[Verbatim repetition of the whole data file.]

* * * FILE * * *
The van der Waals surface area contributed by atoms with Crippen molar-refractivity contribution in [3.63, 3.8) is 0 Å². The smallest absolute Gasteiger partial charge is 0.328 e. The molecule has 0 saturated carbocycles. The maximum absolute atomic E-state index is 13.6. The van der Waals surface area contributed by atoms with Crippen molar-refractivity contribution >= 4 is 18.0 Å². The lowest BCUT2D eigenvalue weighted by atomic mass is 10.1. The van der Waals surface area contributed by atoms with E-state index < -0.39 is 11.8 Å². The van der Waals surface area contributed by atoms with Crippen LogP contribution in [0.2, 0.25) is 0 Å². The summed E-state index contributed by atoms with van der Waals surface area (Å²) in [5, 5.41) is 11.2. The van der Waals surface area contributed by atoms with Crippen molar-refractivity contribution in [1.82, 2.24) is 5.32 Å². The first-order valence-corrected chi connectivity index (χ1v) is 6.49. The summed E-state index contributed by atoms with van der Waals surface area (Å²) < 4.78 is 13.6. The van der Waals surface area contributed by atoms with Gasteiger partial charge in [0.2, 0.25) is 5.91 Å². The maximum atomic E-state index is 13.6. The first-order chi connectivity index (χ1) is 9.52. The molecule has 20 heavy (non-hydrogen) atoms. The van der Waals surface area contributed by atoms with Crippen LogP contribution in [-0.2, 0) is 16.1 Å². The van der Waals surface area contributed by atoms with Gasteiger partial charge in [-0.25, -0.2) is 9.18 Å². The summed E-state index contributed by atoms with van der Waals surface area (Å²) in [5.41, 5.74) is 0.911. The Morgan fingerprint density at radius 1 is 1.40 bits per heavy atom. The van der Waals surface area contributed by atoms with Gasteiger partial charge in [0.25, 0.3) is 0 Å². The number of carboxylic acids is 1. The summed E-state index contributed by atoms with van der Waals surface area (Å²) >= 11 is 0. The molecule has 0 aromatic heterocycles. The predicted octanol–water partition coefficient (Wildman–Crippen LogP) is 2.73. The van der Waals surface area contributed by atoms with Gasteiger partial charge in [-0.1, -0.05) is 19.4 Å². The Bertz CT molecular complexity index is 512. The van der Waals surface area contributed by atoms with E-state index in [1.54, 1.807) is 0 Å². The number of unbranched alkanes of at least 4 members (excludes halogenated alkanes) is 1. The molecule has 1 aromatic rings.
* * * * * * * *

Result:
The van der Waals surface area contributed by atoms with Crippen molar-refractivity contribution in [3.63, 3.8) is 0 Å². The smallest absolute Gasteiger partial charge is 0.328 e. The molecule has 0 saturated carbocycles. The maximum absolute atomic E-state index is 13.6. The van der Waals surface area contributed by atoms with Crippen molar-refractivity contribution >= 4 is 18.0 Å². The lowest BCUT2D eigenvalue weighted by atomic mass is 10.1. The van der Waals surface area contributed by atoms with E-state index < -0.39 is 11.8 Å². The van der Waals surface area contributed by atoms with Crippen LogP contribution in [0.2, 0.25) is 0 Å². The summed E-state index contributed by atoms with van der Waals surface area (Å²) in [5, 5.41) is 11.2. The van der Waals surface area contributed by atoms with Crippen molar-refractivity contribution in [1.82, 2.24) is 5.32 Å². The first-order valence-corrected chi connectivity index (χ1v) is 6.49. The summed E-state index contributed by atoms with van der Waals surface area (Å²) < 4.78 is 13.6. The van der Waals surface area contributed by atoms with Gasteiger partial charge in [0.2, 0.25) is 5.91 Å². The maximum atomic E-state index is 13.6. The first-order chi connectivity index (χ1) is 9.52. The molecule has 20 heavy (non-hydrogen) atoms. The van der Waals surface area contributed by atoms with Crippen LogP contribution in [-0.2, 0) is 16.1 Å². The van der Waals surface area contributed by atoms with Gasteiger partial charge in [-0.25, -0.2) is 9.18 Å². The summed E-state index contributed by atoms with van der Waals surface area (Å²) in [5.41, 5.74) is 0.911. The Morgan fingerprint density at radius 1 is 1.40 bits per heavy atom. The van der Waals surface area contributed by atoms with Gasteiger partial charge in [0.25, 0.3) is 0 Å². The number of carboxylic acids is 1. The summed E-state index contributed by atoms with van der Waals surface area (Å²) >= 11 is 0. The molecule has 0 aromatic heterocycles. The predicted octanol–water partition coefficient (Wildman–Crippen LogP) is 2.73. The van der Waals surface area contributed by atoms with Gasteiger partial charge in [-0.1, -0.05) is 19.4 Å². The Bertz CT molecular complexity index is 512. The van der Waals surface area contributed by atoms with E-state index in [1.54, 1.807) is 0 Å². The number of unbranched alkanes of at least 4 members (excludes halogenated alkanes) is 1. The molecule has 1 aromatic rings.